Savills plc is perhaps best known as a high street estate agent in the United Kingdom, where it is the leading national estate agent, listed on the London Stock Exchange and a member of the FTSE 250 Index.
However, the company’s service offering extends further than typical estate agency provisions – and its geographical reach is far more significant than the avenues of Great Britain. As of year-end 2014, Savills has over 600 international offices spread across Europe, Asia, Africa and the Americas. The company offers a number of consultancy services to residential, commercial and agricultural property owners and developers, and manages property investments on behalf of retail and institutional clients. Since 2000, the company has purchased a number of real estate and property management businesses in other countries, and taken a sizeable stake in others.
This résumé would certainly suggest that Savills is a major growth prospect – both in the short- and long-term.
Nonetheless, it’s always important to look under the bonnet when assessing a company, and Savills shares are no different. One potential area of concern for investors will be the company’s exposure to property markets in emerging markets. During the financial crisis of 2008/9 and the years that followed, Savills hedged against slowdown and collapse in Western markets by focusing on developing markets – particularly those situated in Asia.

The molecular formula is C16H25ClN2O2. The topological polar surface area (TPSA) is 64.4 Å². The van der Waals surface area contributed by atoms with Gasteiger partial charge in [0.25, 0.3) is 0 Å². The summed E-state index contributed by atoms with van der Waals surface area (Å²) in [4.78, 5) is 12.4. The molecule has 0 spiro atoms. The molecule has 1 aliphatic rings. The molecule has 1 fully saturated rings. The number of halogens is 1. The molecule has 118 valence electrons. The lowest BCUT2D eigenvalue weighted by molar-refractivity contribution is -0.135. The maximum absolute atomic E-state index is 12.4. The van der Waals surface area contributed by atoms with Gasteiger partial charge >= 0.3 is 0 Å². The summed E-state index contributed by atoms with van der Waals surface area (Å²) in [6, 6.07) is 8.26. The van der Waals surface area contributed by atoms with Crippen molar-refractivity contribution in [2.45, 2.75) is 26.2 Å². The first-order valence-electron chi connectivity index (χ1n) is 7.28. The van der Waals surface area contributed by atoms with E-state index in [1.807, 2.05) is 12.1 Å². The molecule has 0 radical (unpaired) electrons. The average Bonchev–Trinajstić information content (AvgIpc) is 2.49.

At that time, the Asian property market was booming, and foreign investment in housing in burgeoning economies such as China, South Korea and Hong Kong was sizeable. Savills was well placed to capitalise on this surge, delivering Westernised real estate know-how to an inexperienced market. However, since 2014, property supply in almost every Asian country has significantly outstripped demand – in short, real estate has been built at a far greater rate than necessary, and Savills’ business has suffered as a result. The third decade of the new millennium is not shaping up to be a rosy one for China in general – which may suggest that Savills’ operations there will effectively dry up in years to come, leaving the firm with the problem of where to look next so they can buttress the Western-focused portions of their business.
Another concern will be that Savills’ prosperity in Western markets is almost invariably tethered to the state of interest rates. In the UK, for instance, the Bank of England’s decision in 2009 to fix interest rates at 0.5 percent precipitated a mild housing boom. Despite the Bank’s decision to maintain that virtually non-existent interest rate for many years afterwards, every other quarter there is speculation that rates will rise – and by how much. This hypothecation almost always rattles the property market – while typically in a small way, it does adversely impact Savills’ fortunes temporarily. The canny day trader may be able to capitalise on one of these fluctuations. The more long-term minded investor may wish to avoid Savills shares outright, as when a rate rise finally comes to pass, it is likely to have seriously negative consequences for the firm.
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